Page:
What Is Traction Alopecia & Can It Be Reversed
When most of us think of the typical person suffering from severe balding, our mind usually imagines a greying, old man losing their hair thanks to genetics and age. Medically known as androgenetic alopecia, this may be the most common form of balding, affecting 80 million people in the U.S., but it’s far from the only way we lose our hair.
Traction alopecia occurs when hair has been pulled too tightly against the scalp. It’s also one of the few forms of hair loss attributed to mechanical causes, and not genetics, hormones, or other disease processes. Traction alopecia is commonly reported in women of African descent, though it has nothing to do with ethnicity or hair type. Instead, it’s the specific hair styles and techniques popular in these communities that ultimately cause traction alopecia. However, just because it’s more common in women, doesn’t mean that it doesn’t occur in men. With the recent surge in popularity of the “Man bun”, you may be putting your locks at risk.
As frustrating as any form of hair loss may be, the bright side of traction alopecia is that sufferers don’t have to fight against genetics. If caught early, traction alopecia is an easy form of hair loss to treat and prevent by simply changing your hairstyle.
What is Traction Alopecia?
Traction alopecia is essentially hair loss caused by hair regularly and aggressively pulling at the hair. As the hair follicles/bulbs/scalp is increasingly irritated, sufferers will feel stinging, pain, and tenderness. Small red bumps (folliculitis) may also appear. If these initial symptoms are ignored, permanent hair loss can occur. Early on, traction alopecia can be reversed. However, if trauma continues and irritation persists, scarring of the damaged hair follicle can occur. Once scarred, the hair stops growing entirely and cannot be reversed without invasive medical intervention.
What Causes Traction Alopecia?
Traction alopecia is almost always caused by hair styles that pull hair too tight against the fragile skin of the scalp. Though often associated with braids, weaves, and dreadlocks, traction alopecia also occurs with ponytails, buns, pigtails, extremely long hair, extensions, etc. Helmets and turbans are also known culprits.
What Are Symptoms of Traction Alopecia?
Telltale signs that you may have traction alopecia include:
- Scalp tenderness
- Red bumps on or near the scalp
- Broken hairs near the hairline
- Thinning or patchy areas of missing hair near the hairline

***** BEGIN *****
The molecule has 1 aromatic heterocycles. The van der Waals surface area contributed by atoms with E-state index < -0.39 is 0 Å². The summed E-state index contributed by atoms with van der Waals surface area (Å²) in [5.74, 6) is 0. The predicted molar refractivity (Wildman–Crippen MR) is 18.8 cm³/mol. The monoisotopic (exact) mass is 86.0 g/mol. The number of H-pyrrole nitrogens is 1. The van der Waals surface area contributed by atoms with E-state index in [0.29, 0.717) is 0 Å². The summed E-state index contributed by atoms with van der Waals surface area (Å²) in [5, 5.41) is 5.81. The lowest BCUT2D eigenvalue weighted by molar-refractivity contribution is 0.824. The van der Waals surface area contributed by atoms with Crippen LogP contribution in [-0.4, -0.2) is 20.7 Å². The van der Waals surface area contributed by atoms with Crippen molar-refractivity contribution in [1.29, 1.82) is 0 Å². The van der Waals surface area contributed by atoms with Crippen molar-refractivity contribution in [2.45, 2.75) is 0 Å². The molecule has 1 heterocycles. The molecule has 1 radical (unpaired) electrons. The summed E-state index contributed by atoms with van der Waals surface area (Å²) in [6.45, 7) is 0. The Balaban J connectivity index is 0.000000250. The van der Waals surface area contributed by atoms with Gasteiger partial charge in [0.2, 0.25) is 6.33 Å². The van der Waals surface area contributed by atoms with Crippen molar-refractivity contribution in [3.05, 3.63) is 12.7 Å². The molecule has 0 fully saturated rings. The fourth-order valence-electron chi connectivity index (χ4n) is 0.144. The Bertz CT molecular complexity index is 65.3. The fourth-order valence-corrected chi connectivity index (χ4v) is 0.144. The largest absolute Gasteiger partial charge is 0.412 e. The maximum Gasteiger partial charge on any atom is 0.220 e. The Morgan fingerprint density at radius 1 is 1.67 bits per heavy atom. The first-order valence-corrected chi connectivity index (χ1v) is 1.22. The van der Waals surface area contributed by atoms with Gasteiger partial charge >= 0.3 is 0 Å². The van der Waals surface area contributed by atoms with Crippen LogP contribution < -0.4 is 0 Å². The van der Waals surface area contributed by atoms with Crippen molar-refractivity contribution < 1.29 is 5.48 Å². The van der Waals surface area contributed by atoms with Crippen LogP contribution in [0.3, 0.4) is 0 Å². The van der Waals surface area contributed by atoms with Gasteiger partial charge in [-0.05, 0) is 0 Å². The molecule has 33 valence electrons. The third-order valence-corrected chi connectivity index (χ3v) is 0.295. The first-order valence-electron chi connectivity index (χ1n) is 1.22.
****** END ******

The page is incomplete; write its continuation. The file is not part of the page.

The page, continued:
- Relief in scalp when tight bun released.
If you notice these symptoms as soon as they appear, the damage can be reversed. However, waiting longer increases the chance of developing more severe, or even permanent hair loss.
Once scarring, or scarring alopecia occurs, treatment becomes significantly more difficult. Medical intervention by a dermatologist or hair restoration expert is strongly recommended as soon as symptoms occur.
How Can I Treat Traction Alopecia?
When caught early enough, traction alopecia can be completely treated and reversed without a doctor. If no scarring has occurred and there is no significant pain or swelling, simply letting your hair down and avoiding any hairstyles that causes scalp tension should resolve the issue.
However, be patient. The hair and scalp will need time to regrow. It can take several months, or even a full year to see progress. During this time, don’t be tempted to wear your hair tight at any time and be as gentle as possible to your hair and scalp.
If your traction alopecia has advanced to the point of significant balding, pain, swelling, or scarring—or you don’t see any new growth after a year of wearing your hair loose—it’s definitely time to see a dermatologist or hair restoration specialist.
First, your specialist will likely test your hair to ensure the cause of your hair loss is in fact traction alopecia. This may include a biopsy of your scalp; a minor outpatient procedure where a small sample of your scalp is submitted to the lab for microscopic examination.
Then once officially diagnosed, typical treatments include:
- Topical hair growth creams like minoxidil (Rogaine)
- Biotin or other natural hair growth supplements
- Oral or topical medications to reduce inflammation to the scalp
If scarring has occurred, no pills or creams will bring your hair back. The only way to reverse permanent hair loss is through a hair transplant procedure. Though this is an invasive surgery, it does have a high success rate for bringing your hair back to its former glory.
How Can I Prevent Traction Alopecia?
Traction alopecia is extremely preventable. Prevention doesn’t have to mean forever giving up the hairstyles that you love—though you might have to take regular breaks. Use proper hair styling techniques and strategies to minimize damage. Above all, avoid constantly pulling your hair too tightly into any style.
Maintaining your hair should never hurt. If you notice regular pain, stinging, or tension along your hairline, it’s time to try a different style. Braids or dreads, are better when they’re thick. Thin braids and dreads tend to pull more at the scalp. If you love the man bun but it’s giving you tension headaches, let it down and set your locks free.
Also, choose high-quality hair care products and minimize the use of chemicals. If you’re good to your hair and scalp, your hair and scalp will be good to you in return.
Want to learn more about treating or preventing traction alopecia? Trust the hair treatment experts at Limmer HTC. Our team is dedicated to providing our patients with incredible results so you regain the full head of hair you deserve. Contact us at 210-496-9992 or request an appointment online anytime.